That "dumb kid" grew up pretty quickly one afternoon when he met a Vietnam veteran during a protest at Lee Park. "He said, 'Man, you don't know what the hell you're talking about. You've never been there,'" Kooda remembers. "I was just some punk kid. He was one of the guys who got spit on when he showed up at the airport. I was like, 'Dude, you're right.'"

So Kooda quit school in 1971 and joined the Army in hopes of getting stationed in Vietnam. But he showed an abnormally high aptitude for mechanical reasoning and ended up in Korea, where he got "free access to the badassest weapons you could have."

"If there was something to shoot, I'd go shoot it," he says. "It's fun. You never make the correlation. Most people didn't think that when you blow up stuff, it's not just stuff. It was just stuff to us and we never considered the fact that we would be going to war and would actually be doing harm to other humans. That was the case. We were just shooting the target."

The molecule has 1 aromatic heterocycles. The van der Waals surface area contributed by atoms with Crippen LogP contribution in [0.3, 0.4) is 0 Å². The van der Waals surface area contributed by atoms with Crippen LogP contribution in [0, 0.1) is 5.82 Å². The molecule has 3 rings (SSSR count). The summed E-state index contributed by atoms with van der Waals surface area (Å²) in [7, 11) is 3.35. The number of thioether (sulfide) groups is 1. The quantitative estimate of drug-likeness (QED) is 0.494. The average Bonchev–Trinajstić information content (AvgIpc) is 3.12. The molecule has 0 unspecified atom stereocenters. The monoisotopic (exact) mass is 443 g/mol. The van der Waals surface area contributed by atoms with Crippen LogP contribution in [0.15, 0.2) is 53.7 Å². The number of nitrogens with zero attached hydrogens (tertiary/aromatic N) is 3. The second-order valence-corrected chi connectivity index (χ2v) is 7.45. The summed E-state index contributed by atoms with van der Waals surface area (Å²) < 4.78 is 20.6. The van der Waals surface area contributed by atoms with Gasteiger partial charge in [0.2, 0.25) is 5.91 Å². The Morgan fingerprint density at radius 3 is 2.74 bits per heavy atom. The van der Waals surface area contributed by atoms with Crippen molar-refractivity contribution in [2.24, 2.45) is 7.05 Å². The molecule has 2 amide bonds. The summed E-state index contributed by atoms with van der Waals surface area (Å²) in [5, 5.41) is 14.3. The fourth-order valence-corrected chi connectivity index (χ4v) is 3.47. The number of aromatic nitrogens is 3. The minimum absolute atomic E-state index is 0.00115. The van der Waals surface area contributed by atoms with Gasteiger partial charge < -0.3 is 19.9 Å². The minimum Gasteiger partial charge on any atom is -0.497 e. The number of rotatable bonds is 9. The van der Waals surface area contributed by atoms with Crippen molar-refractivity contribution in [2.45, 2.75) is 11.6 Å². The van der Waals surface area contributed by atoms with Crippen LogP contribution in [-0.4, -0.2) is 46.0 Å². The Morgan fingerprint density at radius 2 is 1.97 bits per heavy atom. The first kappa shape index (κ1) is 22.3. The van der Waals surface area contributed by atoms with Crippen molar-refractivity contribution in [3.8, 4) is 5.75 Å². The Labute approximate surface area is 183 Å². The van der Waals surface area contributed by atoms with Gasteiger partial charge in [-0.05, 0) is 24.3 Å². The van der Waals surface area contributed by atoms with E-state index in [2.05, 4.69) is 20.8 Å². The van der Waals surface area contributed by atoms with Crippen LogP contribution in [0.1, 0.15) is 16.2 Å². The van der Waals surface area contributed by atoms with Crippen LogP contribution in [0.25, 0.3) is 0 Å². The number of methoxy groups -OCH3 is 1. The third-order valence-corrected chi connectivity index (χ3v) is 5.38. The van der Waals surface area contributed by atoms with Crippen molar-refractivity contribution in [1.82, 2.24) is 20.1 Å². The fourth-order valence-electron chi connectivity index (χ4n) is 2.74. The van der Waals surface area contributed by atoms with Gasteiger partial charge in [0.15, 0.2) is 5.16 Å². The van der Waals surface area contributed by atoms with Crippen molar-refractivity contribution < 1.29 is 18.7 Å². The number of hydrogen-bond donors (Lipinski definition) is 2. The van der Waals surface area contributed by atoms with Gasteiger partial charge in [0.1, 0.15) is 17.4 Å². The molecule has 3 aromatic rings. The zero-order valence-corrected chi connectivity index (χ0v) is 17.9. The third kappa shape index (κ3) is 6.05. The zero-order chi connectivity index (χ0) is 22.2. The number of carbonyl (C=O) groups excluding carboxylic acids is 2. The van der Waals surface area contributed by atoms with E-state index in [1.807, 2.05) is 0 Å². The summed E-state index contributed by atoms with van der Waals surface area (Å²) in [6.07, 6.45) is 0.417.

The University of Texas shootings carried out by gunman Charles Whitman in 1966 and the Tylenol poisonings of 1982 seemed to widen the divide between the hopeful and the cynical, Kooda says. He brought those harsh realizations to his music and found that punk rock struck the perfect balance by demanding to be heard and understood without actually throwing a punch or firing a shot.

"No one is listening to you," Kooda explains. "You have opinions, you have problems and no one is listening to you. So you pretty much had to get a bullhorn and yell into their face, 'DO YOU HEAR ME?'" For the former war-protester, at the time almost 30, punk rock was the outlet he'd always been waiting for. "It was all-inclusive, like the guitar rally. [The rally] brought in people who had overlapping viewpoints, not the same viewpoints. Punk rock was the same way."